Earnest Parenthood: In the Wake of Trayvon Martin’s Death


Proverbs 3:1-4 “My son, forget not my law; but let thine heart keep my commandments: For length of days, and long life, and peace, shall they add to thee. Let not mercy and truth forsake thee: bind them about thy neck; write them upon the table of thine heart: So shalt thou find favour and good understanding in the sight of God and man.”

I can remember when my father and mother first shared these words with my brother and me. I also remember the looks in their eyes when they taught this scripture and especially the sense of urgency my father’s voice held as he repeated the verses over and over until my brother and I could recite it in unison with him.  It wasn’t until I spoke with my son and daughter a few days ago about Trayvon Martin (something they had been hearing in passing on the news) that I understood the meaning of the episode I described with my parents.  The job of mother/father is not an easy one.  Those that would seem best suited are frequently left frazzled and frustrated at the depth and intensity of the task.  Our hope is that our children will hear and heed our words and will stretch limits and reach beyond the barriers of circumstance and exceed our highest expectations of them.  So it is with meticulous attention to detail that we nurture, educate, polish and refine them.  We raise them to be respectful of themselves and others, in fact Christian parents teach their children to esteem others more highly than themselves.  Simply put we raise our children to be productive members of society.  Then we get hit with a grenade leaving us with parents who raised a respectful beautiful child facing the very real grief of losing him unexpectedly and unnecessarily all because of something he could not prevent, his sex and skin color. I could talk about how I fear for the safety of my son and daughter.  I could talk about how difficult it is to be black in a society that subconsciously fears you while simultaneously singing the songs of your humanity.  I could, but I won’t.  No, I will speak about how it is still my job to rear my son and daughter in the very real fear and admonition of Christ.  It is my job to earnestly and purposefully instill in them the foundational principles of Christianity so that they can make choices based on wisdom and not emotion. I can and will continue to teach them that it is a beautiful honor to be black and that in His wisdom and because of his love for beauty he created people of many shades and hues and he said about them all “Behold it is VERY good.”  I will continue to teach them that it is not wrong to love being black as long as you realize that your blackness makes you no better or worse than those who are not, it just makes you equally beautiful and yes FLY.  I will continue to teach my children “the rules.”  What are the rules you ask, they are the unwritten social constructs that black men and women have to live by because our safety and our lives depend on them.  I will also teach them that there is still a very real possibility that even when they do everything right it may still cost them but a good name is to be desired.  Dignity and self-respect come from living a life upright, the best way to fight and win whether in life or death is to live with the assurance that your conduct has been blameless.  For those who wonder how do we stop senseless killings, it comes with a change of heart until then, cherish your babies and train them up.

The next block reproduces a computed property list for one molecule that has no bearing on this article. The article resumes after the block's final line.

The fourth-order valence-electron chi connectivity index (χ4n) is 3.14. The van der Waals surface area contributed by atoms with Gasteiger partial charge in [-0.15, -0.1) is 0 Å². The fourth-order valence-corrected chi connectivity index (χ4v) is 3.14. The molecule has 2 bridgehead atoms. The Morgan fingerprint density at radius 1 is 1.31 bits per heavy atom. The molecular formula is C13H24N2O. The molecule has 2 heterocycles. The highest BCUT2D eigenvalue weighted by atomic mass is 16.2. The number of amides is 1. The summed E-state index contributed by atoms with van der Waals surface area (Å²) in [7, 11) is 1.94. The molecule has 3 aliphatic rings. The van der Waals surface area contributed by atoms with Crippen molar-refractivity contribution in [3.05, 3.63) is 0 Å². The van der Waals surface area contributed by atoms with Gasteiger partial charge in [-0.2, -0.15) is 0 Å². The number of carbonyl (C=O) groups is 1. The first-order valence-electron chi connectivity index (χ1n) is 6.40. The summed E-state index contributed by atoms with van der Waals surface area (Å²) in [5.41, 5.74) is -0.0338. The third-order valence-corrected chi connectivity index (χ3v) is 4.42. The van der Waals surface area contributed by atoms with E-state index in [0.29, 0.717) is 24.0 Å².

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4 Responses to “Earnest Parenthood: In the Wake of Trayvon Martin’s Death”

  1. Nice Post. I would say that most of the songs they sing are about our inhumanity (i.e. best selling hip hop). Either way, the complexities of child rearing are perhaps even greater today, because unlike the previous generation, it is difficult to differentiate between those who hate us and those who like us. Both groups are prone to celebrate some element of our culture and being.

    • I concur the actual songs that are song are most explicitly about our inhumanity. Metaphorically, however, the “songs” are statements like: some of my best friends are, I don’t see color I just see people and we’re all the same inside. Our culture would have us think that we are beyond racial issues (post-racial) but the actuality we experience especially since Trayvon reminds us that the social behaviors our grandparents spoke of are at times very necessary to our survival…..Thanks for the comment.

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